Nonetheless, the debate surrounding the leaked Django script hints at the dilemmas facing Tarantino at a pivotal moment in his career. He is approaching the project on the back of the commercial success of Inglourious Basterds, which made more than $300m worldwide. The hit came after a string of films that had underperformed, at least by the standards of Pulp Fiction. The fansites haven't hesitated to warn him that for younger, non-Tarantino, non-Leone devotees, a spaghetti Western with a political undertow may not be an obvious box-office draw. Meanwhile, for a film-maker approaching his 50s, it must grow ever harder to summon up the zest to make yet another bad-ass action movie.
In spite of the pop-culture riffs in his work, and the way he proselytizes tirelessly on behalf of trashy movies, Tarantino is not a trashy film-maker. There are layers of subtext and sophistication in his movies that you simply don't find in, say, Robert Rodriguez's Once Upon a Time in Mexico and Machete. (Nor can you easily imagine him directing a franchise such as Spy Kids.) Festivals fete him and critics savour his work as much because of the brilliance of his dialogue as because of Uma Thurman's aptitude with a sword in Kill Bill or the ear being lopped off in Reservoir Dogs. Alongside the genre directors he so admires, his early enthusiasm for the work of Jean-Luc Godard has been well chronicled. (His production company was called Band Apart, after Godard's film Bande à Part.) Like Godard, he rarely sticks to linear narrative. That adolescent romanticism found in his screenplay for True Romance or in the dance sequence in Pulp Fiction isn't something you'd find in a Mario Bava horror film or in one of the original Django Westerns. The knowing irony and humour that runs through all of his work likewise distinguishes it from many of the B-movies he champions.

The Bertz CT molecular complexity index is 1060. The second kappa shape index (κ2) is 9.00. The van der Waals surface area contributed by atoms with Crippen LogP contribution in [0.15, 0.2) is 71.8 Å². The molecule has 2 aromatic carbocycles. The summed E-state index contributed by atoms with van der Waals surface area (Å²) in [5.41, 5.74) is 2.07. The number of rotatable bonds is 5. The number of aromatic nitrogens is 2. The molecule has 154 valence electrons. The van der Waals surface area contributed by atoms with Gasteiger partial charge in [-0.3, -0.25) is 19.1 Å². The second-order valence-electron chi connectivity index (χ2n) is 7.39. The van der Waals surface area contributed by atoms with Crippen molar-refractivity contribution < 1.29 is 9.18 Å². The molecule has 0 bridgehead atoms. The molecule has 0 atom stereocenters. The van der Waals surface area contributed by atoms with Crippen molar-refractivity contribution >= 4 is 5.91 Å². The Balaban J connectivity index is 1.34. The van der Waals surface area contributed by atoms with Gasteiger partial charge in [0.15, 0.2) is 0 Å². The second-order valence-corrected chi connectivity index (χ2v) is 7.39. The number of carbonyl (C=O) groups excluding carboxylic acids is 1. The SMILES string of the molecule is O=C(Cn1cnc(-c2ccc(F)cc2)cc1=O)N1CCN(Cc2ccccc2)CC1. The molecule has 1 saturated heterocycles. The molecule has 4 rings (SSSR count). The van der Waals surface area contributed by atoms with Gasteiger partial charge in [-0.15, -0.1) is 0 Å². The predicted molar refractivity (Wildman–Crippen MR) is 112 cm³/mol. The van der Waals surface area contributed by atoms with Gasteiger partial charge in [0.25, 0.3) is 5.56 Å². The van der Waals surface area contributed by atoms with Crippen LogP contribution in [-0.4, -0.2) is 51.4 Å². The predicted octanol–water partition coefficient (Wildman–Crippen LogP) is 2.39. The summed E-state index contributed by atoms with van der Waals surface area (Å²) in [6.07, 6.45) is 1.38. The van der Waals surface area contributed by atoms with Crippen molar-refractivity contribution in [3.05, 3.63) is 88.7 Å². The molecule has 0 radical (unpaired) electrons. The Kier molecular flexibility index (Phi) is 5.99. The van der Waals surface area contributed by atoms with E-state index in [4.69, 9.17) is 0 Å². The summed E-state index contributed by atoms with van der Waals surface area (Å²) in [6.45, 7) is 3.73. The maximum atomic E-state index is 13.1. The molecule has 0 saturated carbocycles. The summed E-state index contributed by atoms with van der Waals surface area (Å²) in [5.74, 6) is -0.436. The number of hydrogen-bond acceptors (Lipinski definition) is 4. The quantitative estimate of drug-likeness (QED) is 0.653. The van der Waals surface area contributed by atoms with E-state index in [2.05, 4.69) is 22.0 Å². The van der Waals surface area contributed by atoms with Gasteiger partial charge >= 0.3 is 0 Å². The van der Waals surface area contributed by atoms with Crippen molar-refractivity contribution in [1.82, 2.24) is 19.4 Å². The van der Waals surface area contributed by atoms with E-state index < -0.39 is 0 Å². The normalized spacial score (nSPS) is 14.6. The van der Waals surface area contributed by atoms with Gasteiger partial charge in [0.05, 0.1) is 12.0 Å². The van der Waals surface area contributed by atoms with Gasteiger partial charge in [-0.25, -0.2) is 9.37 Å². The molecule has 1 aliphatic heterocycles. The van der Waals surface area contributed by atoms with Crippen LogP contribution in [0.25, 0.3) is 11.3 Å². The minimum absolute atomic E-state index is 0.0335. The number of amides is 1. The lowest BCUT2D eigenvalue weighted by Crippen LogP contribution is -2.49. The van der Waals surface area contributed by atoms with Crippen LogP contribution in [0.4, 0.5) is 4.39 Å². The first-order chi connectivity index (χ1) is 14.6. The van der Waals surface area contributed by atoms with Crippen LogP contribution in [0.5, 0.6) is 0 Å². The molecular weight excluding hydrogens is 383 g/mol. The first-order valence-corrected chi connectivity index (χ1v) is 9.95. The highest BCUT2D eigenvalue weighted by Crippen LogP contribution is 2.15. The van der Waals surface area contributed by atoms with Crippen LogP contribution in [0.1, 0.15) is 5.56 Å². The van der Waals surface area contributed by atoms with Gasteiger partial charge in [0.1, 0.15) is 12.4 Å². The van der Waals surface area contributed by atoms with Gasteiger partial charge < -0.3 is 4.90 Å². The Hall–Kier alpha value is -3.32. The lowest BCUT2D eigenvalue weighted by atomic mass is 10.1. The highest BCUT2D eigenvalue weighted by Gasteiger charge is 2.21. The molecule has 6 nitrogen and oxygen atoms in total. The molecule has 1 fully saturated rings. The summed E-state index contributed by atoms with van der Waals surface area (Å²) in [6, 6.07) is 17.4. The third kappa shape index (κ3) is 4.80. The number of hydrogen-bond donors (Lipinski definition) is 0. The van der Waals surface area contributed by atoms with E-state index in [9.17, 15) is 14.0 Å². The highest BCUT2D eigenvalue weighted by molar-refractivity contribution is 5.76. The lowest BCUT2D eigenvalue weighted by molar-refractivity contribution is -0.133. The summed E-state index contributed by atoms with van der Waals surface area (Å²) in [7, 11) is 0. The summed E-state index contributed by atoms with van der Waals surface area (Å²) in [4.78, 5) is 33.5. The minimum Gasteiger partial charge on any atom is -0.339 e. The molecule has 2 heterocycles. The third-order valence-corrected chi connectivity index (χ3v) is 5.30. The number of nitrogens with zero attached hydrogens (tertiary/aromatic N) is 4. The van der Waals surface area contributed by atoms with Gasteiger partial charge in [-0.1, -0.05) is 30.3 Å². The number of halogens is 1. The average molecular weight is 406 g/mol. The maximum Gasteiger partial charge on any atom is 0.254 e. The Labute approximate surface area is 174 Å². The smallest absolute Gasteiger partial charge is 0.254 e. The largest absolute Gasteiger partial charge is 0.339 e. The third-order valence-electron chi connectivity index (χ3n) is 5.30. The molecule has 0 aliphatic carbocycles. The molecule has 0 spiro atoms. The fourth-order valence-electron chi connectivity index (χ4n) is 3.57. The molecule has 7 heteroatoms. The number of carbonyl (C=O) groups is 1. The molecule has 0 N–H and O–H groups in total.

No one is expecting Tarantino suddenly to turn his back on genre movies and start making well-heeled costume dramas. By the same token, it must be burdensome to play out the role of the ageing enfant terrible. When it comes to action set-pieces, he has set himself such absurdly lofty standards that it is hard to see where he can go now other than toward feeble self-parody. Once you've shown Uma Thurman dispatching 88 bodyguards and a chain-wielding Japanese nymphet (as Tarantino did in The House of Blue Leaves sequence in Kill Bill), or you've staged the definitive movie car-chase (as he did in Death Proof), there aren't many new stunts left to pull.
It is instructive to compare the filmographies of Tarantino and of Woody Allen. Since his debut feature in 1992 with Reservoir Dogs, the former has directed only seven features. In the same period, Woody Allen has made more than 20 movies. Arguably, this is Tarantino's curse. He has never been the kind of film-maker who can just take a script out of his bottom drawer, dust it down and start shooting. Every new movie he makes is an event, surrounded by hype and bombast. The pressure is always on him to trump what he (and everyone else) did before. In trespassing on Sergio Leone's turf, he is arguably setting himself his biggest challenge yet. How do you go beyond The Good, the Bad and the Ugly and Once Upon a Time in the West? This is the question that must be tormenting him now.